It should be noted that al-Ghazzali [ra] [the older one] held that Music that brought one closer to Allah, was acceptable.

Thus, there is no consensus on this issue and it is one that is open to interpretation. Therefore, there should be width in our dealing with it. However, as Sheikh al-Azhar Muhammad Khidir al-Hussein stated, “Very few issues exist where good and evil are clear. Most issues are a mix.” Thus, as the Prophet [sa] stated, “The Haram is clear and the Halal is clear and between them are issues of doubt which only a few people know about.” [a sound hadith found related by N’uman al-Bashir [ra]. Thus, issues of entertainment should be done under the guidance of the scholars because they fall under that delicate grey area that require training, for one to suspend his/her nafs and allow knowledge to take over. Although it is not easy to submit to the words of a scholar, it is safer for one’s Hereafter.

I’ve seen a number of recent Muslim films that contain some clear mistakes from a Shariah point of view. I’m not talking here about issues of flexibility, but extremely tight clothes on women and men and, in some sad situations, people making fun of our faith. These are issues that do not fall under fiqh of minorities, rukhas or taysir, these are issue in which there exist a clear agreement about their prohibition. We must understand that Islamic Work is based, first and foremost, on a disciplined commitment to Allah; avoiding what He prohibited and running towards what pleases Him. In the name of dawa, at times, if we are not careful, we could be following our desires. Thus, the safe way is to ask. Allah says, “Ask the people of knowledge if you do not know.”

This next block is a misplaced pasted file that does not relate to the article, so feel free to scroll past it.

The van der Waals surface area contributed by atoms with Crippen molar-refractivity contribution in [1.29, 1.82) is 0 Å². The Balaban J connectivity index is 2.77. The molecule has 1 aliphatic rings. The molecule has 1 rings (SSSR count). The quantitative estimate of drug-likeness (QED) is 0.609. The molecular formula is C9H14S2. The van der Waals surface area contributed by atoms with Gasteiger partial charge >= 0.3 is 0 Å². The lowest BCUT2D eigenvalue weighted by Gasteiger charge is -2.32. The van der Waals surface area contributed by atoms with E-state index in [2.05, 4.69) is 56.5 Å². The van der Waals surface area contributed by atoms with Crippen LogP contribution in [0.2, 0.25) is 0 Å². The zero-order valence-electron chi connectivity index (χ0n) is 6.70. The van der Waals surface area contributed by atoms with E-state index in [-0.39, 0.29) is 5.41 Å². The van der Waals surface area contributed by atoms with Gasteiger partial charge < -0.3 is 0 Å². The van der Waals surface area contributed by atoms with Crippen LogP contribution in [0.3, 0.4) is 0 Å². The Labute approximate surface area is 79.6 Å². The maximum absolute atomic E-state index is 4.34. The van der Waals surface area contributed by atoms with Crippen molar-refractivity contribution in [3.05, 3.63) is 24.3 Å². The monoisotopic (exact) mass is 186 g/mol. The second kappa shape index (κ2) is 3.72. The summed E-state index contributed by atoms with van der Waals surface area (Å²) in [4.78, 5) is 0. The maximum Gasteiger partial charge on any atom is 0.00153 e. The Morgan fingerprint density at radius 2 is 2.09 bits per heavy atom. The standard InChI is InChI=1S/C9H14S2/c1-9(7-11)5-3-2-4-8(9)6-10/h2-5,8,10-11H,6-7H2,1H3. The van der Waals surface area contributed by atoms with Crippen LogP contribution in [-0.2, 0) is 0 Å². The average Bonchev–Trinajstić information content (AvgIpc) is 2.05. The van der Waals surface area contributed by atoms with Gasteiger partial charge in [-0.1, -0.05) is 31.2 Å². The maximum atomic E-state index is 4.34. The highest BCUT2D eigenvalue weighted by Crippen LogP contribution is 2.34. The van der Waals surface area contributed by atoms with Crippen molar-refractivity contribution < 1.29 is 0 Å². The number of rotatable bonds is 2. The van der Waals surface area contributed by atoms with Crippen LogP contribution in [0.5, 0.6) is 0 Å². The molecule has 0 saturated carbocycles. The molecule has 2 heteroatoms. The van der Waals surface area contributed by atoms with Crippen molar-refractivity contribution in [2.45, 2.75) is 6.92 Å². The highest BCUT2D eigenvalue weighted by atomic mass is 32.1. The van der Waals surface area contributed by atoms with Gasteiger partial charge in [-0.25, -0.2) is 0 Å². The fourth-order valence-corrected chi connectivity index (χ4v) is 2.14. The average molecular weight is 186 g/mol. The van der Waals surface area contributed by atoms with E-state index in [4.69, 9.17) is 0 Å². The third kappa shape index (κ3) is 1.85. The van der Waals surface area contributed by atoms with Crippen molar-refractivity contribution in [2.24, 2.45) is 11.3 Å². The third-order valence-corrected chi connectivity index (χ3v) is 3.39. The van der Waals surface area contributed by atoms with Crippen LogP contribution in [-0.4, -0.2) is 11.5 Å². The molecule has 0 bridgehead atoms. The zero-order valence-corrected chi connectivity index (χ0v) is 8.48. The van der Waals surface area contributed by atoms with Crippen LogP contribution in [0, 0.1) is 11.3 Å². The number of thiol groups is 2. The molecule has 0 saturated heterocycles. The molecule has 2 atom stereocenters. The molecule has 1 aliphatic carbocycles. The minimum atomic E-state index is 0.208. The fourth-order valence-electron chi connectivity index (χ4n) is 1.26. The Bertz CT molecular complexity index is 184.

About the translation: To translate this statement using the a general word such as entertainers is dangerous as it gives a general meaning which is not found in the text. At the same time, as Ibn Ashur [ra] mentioned, this hadith points to the general permissibility for one to enjoy one’s self and relax during festive times. The safer, and correct method, is to consult the people of knowledge and insure that one’s entertainment is pleasing to Allah and His Messenger. There is an excellent book by Dr. Qaradawi on this subject where he lays out the conditions for such entertainment and fun.

Before someone tears my head off I would like to make it clear that these are only my thoughts on this issue. They could be wrong and subject to scrutiny. I’m not here to say I’m a super scholar or impose my opinions on others. I trust our leadership enough to know that they have gone through the right steps. However, as a person I have a right to express my opinion with adab, love and concern.

I ask Allah to bless us,


About the author

Suhaib Webb

Suhaib Webb is a contemporary American-Muslim educator, activist, and lecturer. His work bridges classical and contemporary Islamic thought, addressing issues of cultural, social and political relevance to Muslims in the West. After converting to Islam in 1992, Webb left his career in the music industry to pursue his passion in education. He earned a Bachelor’s in Education from the University of Central Oklahoma and received intensive private training in the Islamic Sciences under a renowned Muslim Scholar of Senegalese descent. Webb was hired as the Imam at the Islamic Society of Greater Oklahoma City, where he gave khutbas (sermons), taught religious classes, and provided counselling to families and young people; he also served as an Imam and resident scholar in communities across the U.S.